A high-protein, low-calorie diet helps older adults with obesity lose more weight, maintain more muscle mass, improve bone quality and lose 'bad' fat, according to results from a new randomized controlled trial led by Wake Forest University researcher Kristen Beavers.
For the first time, researchers have shown that ordinary human cells can change their original function. This may give new hope for type 1 diabetes patients.
Biology textbooks teach us that adult cell types remain fixed in the identity they have acquired upon differentiation. By inducing non-insulin-producing human pancreatic cells to modify their function to produce insulin in a sustainable way, researchers at the University of Geneva, Switzerland, show for the first time that the adaptive capacity of our cells is much greater than previously thought. Moreover, this plasticity would not be exclusive to human pancreatic cells.
The results of a recent Texas A&M University-led study provide insights into the mechanism by which estrogen can decrease insulin resistance and the production of glucose, reducing incidences of Type 2 diabetes mellitus.
A University of Virginia School of Medicine researcher will provide updates on a UVA-developed artificial pancreas -- including early results from a nationwide clinical trial -- during a presentation at the AAAS Annual Meeting. The presentation from Boris Kovatchev, PhD, director of the UVA Center for Diabetes Technology, is scheduled for 1:30-2 p.m. Feb. 15.
Finding new treatments or a cure for type I diabetes has been elusive in part because scientists have not had a reliable animal model that mimics the full scope of human type I diabetes. A research team at The University of Toledo has developed a humanized mouse model that spontaneously develops Type I diabetes and the full range of complications experienced by diabetes patients. That allows study of the disease and its natural progression in a way not previously possible.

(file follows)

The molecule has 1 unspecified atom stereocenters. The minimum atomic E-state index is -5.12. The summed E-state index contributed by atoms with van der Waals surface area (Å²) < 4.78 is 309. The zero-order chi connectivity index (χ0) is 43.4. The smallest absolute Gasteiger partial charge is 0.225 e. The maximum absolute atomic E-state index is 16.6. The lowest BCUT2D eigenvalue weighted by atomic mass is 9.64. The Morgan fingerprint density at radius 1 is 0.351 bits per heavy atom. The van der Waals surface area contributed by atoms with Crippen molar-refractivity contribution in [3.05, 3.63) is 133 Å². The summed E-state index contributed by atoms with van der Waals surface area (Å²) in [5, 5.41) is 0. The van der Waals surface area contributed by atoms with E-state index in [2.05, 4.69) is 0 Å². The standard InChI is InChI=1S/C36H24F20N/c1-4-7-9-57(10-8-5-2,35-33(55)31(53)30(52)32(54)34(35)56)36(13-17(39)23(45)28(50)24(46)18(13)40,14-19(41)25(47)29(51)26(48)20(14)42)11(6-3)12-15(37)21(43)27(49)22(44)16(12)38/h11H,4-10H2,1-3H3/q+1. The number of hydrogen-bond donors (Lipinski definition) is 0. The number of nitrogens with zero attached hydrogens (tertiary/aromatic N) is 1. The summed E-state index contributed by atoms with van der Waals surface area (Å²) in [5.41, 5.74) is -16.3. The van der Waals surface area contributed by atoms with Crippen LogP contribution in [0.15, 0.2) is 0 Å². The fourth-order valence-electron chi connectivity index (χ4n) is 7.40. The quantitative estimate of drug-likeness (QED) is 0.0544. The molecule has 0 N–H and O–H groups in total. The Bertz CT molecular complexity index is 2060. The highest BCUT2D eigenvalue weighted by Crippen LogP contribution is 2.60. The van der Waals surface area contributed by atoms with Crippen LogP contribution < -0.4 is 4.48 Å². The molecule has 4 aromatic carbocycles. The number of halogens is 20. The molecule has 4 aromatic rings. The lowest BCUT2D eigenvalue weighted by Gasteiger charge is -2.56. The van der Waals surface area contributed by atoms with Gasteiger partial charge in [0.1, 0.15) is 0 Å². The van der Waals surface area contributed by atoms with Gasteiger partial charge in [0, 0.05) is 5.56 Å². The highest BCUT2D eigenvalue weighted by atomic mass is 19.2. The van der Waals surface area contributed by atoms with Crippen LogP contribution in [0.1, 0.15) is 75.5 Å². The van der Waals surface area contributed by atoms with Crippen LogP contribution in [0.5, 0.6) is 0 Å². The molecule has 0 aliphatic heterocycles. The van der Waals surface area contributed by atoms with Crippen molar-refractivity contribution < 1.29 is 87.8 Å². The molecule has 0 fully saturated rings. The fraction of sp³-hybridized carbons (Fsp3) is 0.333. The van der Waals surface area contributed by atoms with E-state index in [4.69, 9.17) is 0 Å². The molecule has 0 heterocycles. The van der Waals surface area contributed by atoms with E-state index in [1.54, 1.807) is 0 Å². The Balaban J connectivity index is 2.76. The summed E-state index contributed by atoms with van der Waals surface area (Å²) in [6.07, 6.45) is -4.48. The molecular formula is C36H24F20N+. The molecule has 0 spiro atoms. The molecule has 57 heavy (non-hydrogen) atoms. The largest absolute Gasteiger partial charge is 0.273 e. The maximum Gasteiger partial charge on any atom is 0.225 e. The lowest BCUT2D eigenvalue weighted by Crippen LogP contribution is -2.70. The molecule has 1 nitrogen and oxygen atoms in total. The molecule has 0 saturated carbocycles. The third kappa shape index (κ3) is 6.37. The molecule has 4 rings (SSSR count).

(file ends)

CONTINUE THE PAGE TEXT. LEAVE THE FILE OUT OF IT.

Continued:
Researchers at University of Utah Health detailed the function of cone snail insulins, bringing them one step closer to developing a faster-acting insulin to treat diabetes.
Using a novel mouse model, Joslin researchers demonstrate that impaired insulin signaling in the brain negatively affects cognition, mood and metabolism, all components of Alzheimer's disease.
Researchers have shown that targeted silencing of microRNA-132, which is over-expressed in type 2 diabetes, can result in improved insulin secretion and reduced blood glucose in mice and increased insulin secretion in isolated human islet cells.
An MIT-led research team has developed a drug capsule that could be used to deliver oral doses of insulin, potentially replacing the injections that patients with type 2 diabetes have to give themselves every day.